skip to main content
OSTI.GOV title logo U.S. Department of Energy
Office of Scientific and Technical Information

Title: Practical Weak-lensing Shear Measurement with Metacalibration

Abstract

Metacalibration is a recently introduced method to accurately measure weak gravitational lensing shear using only the available imaging data, without need for prior information about galaxy properties or calibration from simulations. The method involves distorting the image with a small known shear, and calculating the response of a shear estimator to that applied shear. The method was shown to be accurate in moderate-sized simulations with galaxy images that had relatively high signal-to-noise ratios, and without significant selection effects. In this work we introduce a formalism to correct for both shear response and selection biases. We also observe that for images with relatively low signal-to-noise ratios, the correlated noise that arises during the metacalibration process results in significant bias, for which we develop a simple empirical correction. To test this formalism, we created large image simulations based on both parametric models and real galaxy images, including tests with realistic point-spread functions. We varied the point-spread function ellipticity at the five-percent level. In each simulation we applied a small few-percent shear to the galaxy images. We introduced additional challenges that arise in real data, such as detection thresholds, stellar contamination, and missing data. We applied cuts on the measured galaxy properties tomore » induce significant selection effects. Using our formalism, we recovered the input shear with an accuracy better than a part in a thousand in all cases.« less

Authors:
 [1];  [2]
  1. Brookhaven National Laboratory, Bldg. 510, Upton, NY 11973 (United States)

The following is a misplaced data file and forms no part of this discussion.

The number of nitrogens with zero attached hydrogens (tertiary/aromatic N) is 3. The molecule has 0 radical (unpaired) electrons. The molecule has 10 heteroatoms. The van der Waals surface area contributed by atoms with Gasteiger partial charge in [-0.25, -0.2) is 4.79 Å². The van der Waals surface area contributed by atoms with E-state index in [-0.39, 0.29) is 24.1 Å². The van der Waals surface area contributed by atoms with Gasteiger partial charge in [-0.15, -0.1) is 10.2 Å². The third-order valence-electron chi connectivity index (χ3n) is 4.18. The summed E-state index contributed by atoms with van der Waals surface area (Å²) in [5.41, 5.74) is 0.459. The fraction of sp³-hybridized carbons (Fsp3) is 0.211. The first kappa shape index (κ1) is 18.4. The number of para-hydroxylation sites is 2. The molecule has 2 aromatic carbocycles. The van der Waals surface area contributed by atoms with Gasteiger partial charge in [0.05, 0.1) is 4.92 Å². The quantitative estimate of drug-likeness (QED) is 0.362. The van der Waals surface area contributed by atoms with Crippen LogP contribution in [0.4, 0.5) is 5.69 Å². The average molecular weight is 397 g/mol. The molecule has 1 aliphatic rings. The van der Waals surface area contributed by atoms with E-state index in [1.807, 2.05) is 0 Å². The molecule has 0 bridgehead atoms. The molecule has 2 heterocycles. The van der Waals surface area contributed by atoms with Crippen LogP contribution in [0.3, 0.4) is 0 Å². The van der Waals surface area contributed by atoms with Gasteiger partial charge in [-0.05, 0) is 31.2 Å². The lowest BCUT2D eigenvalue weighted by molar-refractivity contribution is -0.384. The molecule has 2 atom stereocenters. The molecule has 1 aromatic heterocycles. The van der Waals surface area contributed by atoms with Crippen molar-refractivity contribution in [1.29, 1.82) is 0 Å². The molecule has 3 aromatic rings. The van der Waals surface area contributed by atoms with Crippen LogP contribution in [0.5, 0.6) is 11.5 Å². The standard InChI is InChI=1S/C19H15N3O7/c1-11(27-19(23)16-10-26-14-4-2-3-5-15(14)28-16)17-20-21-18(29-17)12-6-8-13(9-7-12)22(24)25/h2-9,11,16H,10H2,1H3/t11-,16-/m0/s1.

2. Jet Propulsion Laboratory, California Institute of Technology, 4800 Oak Grove Dr., Pasadena, CA 91109 (United States)
Publication Date:
OSTI Identifier:
22663582
Resource Type:
Journal Article
Resource Relation:
Journal Name: Astrophysical Journal; Journal Volume: 841; Journal Issue: 1; Other Information: Country of input: International Atomic Energy Agency (IAEA)
Country of Publication:
United States
Language:
English
Subject:
79 ASTROPHYSICS, COSMOLOGY AND ASTRONOMY; ACCURACY; CALIBRATION; CORRECTIONS; COSMOLOGY; DETECTION; GALAXIES; GRAVITATIONAL LENSES; NOISE; SIGNAL-TO-NOISE RATIO; SIMULATION

Citation Formats

Sheldon, Erin S., and Huff, Eric M. Practical Weak-lensing Shear Measurement with Metacalibration. United States: N. p., 2017. Web. doi:10.3847/1538-4357/AA704B.
Sheldon, Erin S., & Huff, Eric M. Practical Weak-lensing Shear Measurement with Metacalibration. United States. doi:10.3847/1538-4357/AA704B.
Sheldon, Erin S., and Huff, Eric M. Sat . "Practical Weak-lensing Shear Measurement with Metacalibration". United States. doi:10.3847/1538-4357/AA704B.
@article{osti_22663582,
title = {Practical Weak-lensing Shear Measurement with Metacalibration},
author = {Sheldon, Erin S. and Huff, Eric M.},
abstractNote = {Metacalibration is a recently introduced method to accurately measure weak gravitational lensing shear using only the available imaging data, without need for prior information about galaxy properties or calibration from simulations. The method involves distorting the image with a small known shear, and calculating the response of a shear estimator to that applied shear. The method was shown to be accurate in moderate-sized simulations with galaxy images that had relatively high signal-to-noise ratios, and without significant selection effects. In this work we introduce a formalism to correct for both shear response and selection biases. We also observe that for images with relatively low signal-to-noise ratios, the correlated noise that arises during the metacalibration process results in significant bias, for which we develop a simple empirical correction. To test this formalism, we created large image simulations based on both parametric models and real galaxy images, including tests with realistic point-spread functions. We varied the point-spread function ellipticity at the five-percent level. In each simulation we applied a small few-percent shear to the galaxy images. We introduced additional challenges that arise in real data, such as detection thresholds, stellar contamination, and missing data. We applied cuts on the measured galaxy properties to induce significant selection effects. Using our formalism, we recovered the input shear with an accuracy better than a part in a thousand in all cases.},
doi = {10.3847/1538-4357/AA704B},
journal = {Astrophysical Journal},
number = 1,
volume = 841,
place = {United States},
year = {Sat May 20 00:00:00 EDT 2017},
month = {Sat May 20 00:00:00 EDT 2017}
}